A Wedding of Sorts

Weddings cramp my style in more ways than I can describe, even when I adore the newlyweds. A wedding scheduled two hours before an important appointment related to Triumph67 and taking place while a snow storm raged outside proved slightly more than inconvenient. I was an hour and a half late for the latter!

I was scheduled to meet Dan and Waiel. I had met Waiel through a mutual friend a couple of months earlier, when we both had quickly learned of each other’s interest in film and on whose occasion I had mentioned that I would be contacting him to talk about a film project I had been helping develop, one which was scheduled for production the following summer. Fortunately, when the date had arrived, Dan, as ever, had shown up on time and had discussed the proposed film project with Waiel, who had turned up with two of his regular collaborators (one of whom, Chris, along with Waiel, would shoot the trailer to the most recent edition of Mizna’s Twin Cities Arab Film Festival, which I would curate.)

Waiel had been working on developing a short film project about urban teenagers, dubbed Backpack Boys. Realising that Dan and I, among other tasks, were looking to cast for several parts, Waiel generously offered to have us show up to his own project’s casting call. His people had advertised for it, located it, and otherwise planned for it. All we had to do was to materialise. How egalitarian!

Auditions had been scheduled for an upcoming Saturday’s morning. I showed up early, but not on time and reintroduced myself to the three principals who had unceremoniously waited for me in Dunn Bros a couple of weeks prior on that dreadful Saturday night. I tried to make myself useful, but the team had performed all necessary preparations it seemed and had filled all required posts. They asked me to sit in on the casting call session. Tens of people came through, most having had to wait for an hour or so, a few from way of town, all for a chance at a part in a short fiction film destined for Web screening—no potential to be saved from a dull existence herewith. I hadn’t realized that acting held such allure for people, or was it the faint but beguiling prospect of stardom … By that point, I had already been slated to play lead in Triumph67. “Perhaps I’m not being grateful enough?” I thought.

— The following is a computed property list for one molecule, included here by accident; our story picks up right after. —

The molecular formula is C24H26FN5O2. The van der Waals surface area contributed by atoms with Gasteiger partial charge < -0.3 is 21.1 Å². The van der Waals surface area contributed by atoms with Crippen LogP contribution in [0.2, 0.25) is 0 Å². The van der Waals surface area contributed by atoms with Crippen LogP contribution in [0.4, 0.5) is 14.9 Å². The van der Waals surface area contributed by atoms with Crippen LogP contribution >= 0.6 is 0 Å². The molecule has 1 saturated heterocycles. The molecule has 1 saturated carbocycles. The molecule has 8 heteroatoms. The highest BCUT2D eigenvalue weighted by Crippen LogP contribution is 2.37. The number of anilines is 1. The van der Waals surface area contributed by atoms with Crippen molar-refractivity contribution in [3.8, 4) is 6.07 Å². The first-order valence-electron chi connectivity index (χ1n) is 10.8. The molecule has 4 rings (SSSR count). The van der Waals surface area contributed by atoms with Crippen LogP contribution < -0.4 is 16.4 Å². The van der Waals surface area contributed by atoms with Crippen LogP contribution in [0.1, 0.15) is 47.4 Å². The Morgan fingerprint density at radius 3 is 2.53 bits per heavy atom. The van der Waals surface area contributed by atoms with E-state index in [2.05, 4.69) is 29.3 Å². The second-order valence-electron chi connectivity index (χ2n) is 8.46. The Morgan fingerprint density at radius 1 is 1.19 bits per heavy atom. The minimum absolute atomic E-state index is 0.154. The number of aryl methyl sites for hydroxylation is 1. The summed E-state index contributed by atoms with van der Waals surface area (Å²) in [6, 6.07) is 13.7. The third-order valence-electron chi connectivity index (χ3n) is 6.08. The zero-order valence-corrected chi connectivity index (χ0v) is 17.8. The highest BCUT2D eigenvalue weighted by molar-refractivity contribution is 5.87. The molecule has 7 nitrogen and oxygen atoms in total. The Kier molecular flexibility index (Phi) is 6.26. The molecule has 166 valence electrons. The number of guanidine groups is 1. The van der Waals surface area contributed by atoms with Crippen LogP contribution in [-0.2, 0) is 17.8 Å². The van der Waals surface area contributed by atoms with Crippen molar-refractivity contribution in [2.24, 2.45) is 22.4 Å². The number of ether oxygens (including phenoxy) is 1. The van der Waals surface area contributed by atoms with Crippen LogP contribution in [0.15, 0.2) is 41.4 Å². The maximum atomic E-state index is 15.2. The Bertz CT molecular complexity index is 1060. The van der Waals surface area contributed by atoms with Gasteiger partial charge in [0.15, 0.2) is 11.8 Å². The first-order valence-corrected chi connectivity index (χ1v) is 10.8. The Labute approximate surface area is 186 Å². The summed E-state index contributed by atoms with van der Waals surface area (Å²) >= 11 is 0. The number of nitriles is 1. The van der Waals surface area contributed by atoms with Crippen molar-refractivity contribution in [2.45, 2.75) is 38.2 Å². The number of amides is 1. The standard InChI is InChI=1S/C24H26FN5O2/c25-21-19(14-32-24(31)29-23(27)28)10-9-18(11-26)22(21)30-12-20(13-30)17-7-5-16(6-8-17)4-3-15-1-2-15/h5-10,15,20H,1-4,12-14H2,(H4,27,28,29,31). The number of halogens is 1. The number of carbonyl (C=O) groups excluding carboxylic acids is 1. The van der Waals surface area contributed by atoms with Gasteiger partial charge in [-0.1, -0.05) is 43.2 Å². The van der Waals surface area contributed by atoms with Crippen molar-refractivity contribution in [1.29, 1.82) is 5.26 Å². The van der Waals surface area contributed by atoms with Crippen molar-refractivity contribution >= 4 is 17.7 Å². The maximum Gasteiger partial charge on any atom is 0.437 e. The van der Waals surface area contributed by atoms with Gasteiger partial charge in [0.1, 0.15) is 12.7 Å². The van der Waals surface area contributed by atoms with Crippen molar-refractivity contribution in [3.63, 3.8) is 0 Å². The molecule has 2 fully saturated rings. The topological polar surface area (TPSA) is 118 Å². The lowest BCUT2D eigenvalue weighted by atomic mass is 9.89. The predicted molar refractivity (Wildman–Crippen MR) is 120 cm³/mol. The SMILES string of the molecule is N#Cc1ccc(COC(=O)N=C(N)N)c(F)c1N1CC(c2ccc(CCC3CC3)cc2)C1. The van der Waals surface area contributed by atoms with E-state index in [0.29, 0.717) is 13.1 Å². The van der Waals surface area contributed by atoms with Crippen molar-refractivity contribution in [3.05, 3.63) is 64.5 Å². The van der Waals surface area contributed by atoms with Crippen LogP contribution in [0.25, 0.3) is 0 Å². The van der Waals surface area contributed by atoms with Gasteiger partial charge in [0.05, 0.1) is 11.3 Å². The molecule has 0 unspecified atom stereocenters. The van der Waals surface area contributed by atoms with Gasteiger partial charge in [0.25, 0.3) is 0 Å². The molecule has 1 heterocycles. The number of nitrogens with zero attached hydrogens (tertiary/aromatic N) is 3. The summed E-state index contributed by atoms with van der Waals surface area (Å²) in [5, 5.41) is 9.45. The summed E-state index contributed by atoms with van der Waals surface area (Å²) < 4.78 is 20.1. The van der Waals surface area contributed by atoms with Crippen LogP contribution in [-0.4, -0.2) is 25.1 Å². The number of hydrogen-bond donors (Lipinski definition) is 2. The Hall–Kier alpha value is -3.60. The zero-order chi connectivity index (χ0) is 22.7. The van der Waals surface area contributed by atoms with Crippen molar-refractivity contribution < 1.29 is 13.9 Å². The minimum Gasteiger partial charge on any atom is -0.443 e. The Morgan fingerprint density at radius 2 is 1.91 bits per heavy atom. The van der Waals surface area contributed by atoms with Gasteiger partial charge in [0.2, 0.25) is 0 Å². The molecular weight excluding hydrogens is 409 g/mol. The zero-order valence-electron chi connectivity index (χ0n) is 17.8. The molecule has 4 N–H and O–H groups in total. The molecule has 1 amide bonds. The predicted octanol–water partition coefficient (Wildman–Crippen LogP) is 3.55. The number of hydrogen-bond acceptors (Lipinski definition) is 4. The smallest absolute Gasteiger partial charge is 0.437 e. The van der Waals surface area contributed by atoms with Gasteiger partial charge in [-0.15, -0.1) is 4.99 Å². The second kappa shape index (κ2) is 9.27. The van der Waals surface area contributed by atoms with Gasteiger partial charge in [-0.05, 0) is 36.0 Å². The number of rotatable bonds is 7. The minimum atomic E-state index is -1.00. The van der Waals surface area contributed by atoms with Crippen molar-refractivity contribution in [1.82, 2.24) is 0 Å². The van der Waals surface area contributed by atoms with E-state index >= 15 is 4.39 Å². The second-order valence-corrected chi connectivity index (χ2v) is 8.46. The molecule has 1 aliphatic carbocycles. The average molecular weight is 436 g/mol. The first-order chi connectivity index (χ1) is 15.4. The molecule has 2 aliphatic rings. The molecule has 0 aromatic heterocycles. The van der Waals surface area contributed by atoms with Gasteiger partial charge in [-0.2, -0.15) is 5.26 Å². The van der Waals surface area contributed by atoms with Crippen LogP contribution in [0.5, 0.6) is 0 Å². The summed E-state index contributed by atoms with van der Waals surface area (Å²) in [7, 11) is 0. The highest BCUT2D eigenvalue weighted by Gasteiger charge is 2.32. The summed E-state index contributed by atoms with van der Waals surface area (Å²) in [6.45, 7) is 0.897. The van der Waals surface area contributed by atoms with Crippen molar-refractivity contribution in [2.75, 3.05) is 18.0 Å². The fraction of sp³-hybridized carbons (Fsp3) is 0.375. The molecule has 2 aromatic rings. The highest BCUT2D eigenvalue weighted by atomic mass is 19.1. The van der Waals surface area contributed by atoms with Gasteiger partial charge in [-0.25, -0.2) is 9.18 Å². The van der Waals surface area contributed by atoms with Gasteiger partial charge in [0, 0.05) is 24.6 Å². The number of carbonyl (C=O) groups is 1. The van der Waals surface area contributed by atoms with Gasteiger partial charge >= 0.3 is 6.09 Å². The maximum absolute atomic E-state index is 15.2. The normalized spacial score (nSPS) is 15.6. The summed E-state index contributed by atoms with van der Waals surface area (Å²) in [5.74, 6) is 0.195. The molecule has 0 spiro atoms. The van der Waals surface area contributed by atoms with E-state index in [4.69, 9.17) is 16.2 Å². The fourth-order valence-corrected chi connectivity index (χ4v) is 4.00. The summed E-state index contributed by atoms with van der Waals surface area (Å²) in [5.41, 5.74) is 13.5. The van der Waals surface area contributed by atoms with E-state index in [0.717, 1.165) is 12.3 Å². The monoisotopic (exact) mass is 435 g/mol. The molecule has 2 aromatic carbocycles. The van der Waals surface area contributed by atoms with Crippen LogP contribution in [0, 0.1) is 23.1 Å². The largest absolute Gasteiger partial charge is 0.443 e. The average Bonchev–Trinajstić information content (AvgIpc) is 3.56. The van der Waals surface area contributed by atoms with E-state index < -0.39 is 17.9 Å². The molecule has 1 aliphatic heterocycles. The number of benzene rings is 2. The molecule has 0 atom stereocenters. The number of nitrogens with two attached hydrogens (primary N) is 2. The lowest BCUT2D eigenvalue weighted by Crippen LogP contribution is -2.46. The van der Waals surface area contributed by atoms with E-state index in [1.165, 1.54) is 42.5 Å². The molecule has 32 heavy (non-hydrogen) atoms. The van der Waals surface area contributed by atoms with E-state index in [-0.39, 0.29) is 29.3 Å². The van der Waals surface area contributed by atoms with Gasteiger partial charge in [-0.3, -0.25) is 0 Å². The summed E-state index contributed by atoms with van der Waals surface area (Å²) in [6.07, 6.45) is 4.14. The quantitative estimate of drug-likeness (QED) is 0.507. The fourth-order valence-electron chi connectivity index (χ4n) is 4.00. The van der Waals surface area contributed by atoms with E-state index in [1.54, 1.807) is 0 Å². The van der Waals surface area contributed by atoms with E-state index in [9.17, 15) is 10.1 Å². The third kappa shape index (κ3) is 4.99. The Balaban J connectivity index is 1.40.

People of all sorts poured in: native-borns and immigrants, children and seniors, mothers and their children (all trying out for parts), graceful people, talented people, witless people, drunken people, homeless people—organic and diversified fucking theatre!

In mid-morning, I went off to get our Backpack Boys crew some grub—bagels. Soon after returning, Kitty showed up and joined me in the audition room. At some point, a handsome, tall, lanky and olive skinned teenager walked in to audition. Waiel, slated to direct the film, asked the actor to state his name, among other things that all auditioners had been asked to announce to the camera before beginning their audition. “Adam Elsafy,” declared the young man nervously. Once one of the producers had proceeded to talk to Adam, Waiel glanced toward me and quickly nodded, smiling. Kitty also looked toward me and pointed to Adam with her head, while looking my way. Once Adam was done with his bit, she quickly goaded me into going outside and talking to him. And so I did and she followed.

Once I glommed him, I walked up to him and asked, “Where are you from?” Adam responded apprehensively, “I’m from NE Minneapolis.” “Come on kid! You know what I mean.” I snapped in response. “Uhh, well, my dad is from Egypt and my mom is Greek American.”


We looked so alike, Kitty had certainly noticed immediately. I then took his contact information. Soon enough, he and I had our first test rehearsal.  It went well and Adam would come on board. So would Waiel and a person I’d met during the audition named Cherie. Waiel would become the film’s assistant director and Cherie would become our production designer. Passion and ambition have a way of becoming infectious!

avatarBy Mohannad on
Posted in Preproduction